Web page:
Masters Theses

Keywords and Phrases

Handheld standoff mine detection system


"The sweep arm of the AN/PSS-14 Landmine Detector attached to an independent visualization device will transform the AN/PSS-14 into a hand-held data acquisition system for conversion of real time MD and GPR audio alert signals into captured visual trace displays on an on-board PDA computer screen so that momentary sounds of millisecond durations can be captured and displayed for visual scrutiny and interpretation by analytical on-board data processing procedures. This is a part of a two-man team that is developing a visual data adapter for the AN/PSS-14 Landmine Detector where the current thesis is concentrating only on MD audio alerts. The visualization device displays the amplitude-time plot and the instantaneous frequency-time plots of the MD audio alert signal for better understanding and for distinction of metallic firing pins from metallic clutter. This is achieved by the identification of the metal type, which would be common in any given landmine field and by observing the symmetric deviations of the amplitude envelope along multiple sweep directions over a buried target. The analysis of this research is constrained to only vertical firing pins. Further, analyzing the frequencies of different types of firing pin (different metal types), it can be concluded that the frequency response of the AN/PSS-14 to metallic targets are specific to metals. This process is only applicable for single, isolated MD audio signals"--Abstract, page iii.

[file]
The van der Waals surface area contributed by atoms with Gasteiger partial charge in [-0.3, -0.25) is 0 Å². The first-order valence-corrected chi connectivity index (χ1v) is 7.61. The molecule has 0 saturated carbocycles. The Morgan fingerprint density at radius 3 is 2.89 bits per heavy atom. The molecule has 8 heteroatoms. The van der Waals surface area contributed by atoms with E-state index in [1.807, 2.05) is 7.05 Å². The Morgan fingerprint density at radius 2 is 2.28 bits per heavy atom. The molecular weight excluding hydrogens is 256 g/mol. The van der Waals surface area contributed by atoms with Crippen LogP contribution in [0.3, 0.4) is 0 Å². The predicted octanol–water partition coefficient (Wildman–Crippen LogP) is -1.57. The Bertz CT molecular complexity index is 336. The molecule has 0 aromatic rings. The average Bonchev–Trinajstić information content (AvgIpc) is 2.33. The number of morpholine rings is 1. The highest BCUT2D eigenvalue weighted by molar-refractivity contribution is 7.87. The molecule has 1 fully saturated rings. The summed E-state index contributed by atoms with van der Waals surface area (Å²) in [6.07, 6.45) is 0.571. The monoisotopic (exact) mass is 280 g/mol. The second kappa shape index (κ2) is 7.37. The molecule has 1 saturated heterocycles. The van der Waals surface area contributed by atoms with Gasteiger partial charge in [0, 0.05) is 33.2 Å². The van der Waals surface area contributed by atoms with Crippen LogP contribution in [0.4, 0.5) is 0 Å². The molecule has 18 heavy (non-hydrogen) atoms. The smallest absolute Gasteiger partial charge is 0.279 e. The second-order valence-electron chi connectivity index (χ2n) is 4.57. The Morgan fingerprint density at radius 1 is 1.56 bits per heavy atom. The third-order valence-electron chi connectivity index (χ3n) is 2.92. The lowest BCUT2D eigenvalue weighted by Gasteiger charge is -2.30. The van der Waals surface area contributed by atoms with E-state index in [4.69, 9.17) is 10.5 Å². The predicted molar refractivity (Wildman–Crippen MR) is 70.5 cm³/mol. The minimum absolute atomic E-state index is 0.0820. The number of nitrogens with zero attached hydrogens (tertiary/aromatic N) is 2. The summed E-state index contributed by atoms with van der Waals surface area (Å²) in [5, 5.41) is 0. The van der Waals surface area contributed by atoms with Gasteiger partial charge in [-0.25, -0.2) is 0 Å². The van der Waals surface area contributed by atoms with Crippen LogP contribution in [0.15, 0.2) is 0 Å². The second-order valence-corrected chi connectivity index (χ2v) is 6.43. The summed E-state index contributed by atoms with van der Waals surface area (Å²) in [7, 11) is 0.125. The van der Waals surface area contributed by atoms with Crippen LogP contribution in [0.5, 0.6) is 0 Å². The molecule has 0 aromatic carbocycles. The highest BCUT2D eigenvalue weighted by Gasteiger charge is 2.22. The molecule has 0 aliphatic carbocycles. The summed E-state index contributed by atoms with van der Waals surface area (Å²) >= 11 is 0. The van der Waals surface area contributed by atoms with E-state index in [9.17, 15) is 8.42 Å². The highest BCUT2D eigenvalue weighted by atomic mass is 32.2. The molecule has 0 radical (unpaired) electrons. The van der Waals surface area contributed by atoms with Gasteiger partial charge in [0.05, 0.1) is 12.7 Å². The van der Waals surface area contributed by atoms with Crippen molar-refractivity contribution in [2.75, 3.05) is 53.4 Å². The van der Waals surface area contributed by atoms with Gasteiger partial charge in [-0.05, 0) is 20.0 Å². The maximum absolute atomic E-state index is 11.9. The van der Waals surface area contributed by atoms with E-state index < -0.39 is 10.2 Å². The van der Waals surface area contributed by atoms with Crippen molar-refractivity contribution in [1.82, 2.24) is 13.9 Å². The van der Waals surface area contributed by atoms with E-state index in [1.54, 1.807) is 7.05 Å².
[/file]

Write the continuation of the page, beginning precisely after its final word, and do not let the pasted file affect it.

Flanigan, V. J.

Committee Member(s)

Rechtein, Richard D.
Chandrashekhara, K.


Mechanical and Aerospace Engineering

Degree Name

M.S. in Mechanical Engineering


Missouri University of Science and Technology

Publication Date

Fall 2010


ix, 42 pages

Note about bibliography

Includes bibliographical references (page 54).


© 2010 Sandesh Srikantaiah Chandrashekar, All rights reserved.

Document Type

Thesis - Open Access

File Type




Subject Headings

Land mines -- Detection
Metal detectors

Thesis Number

T 9759

Print OCLC #


Electronic OCLC #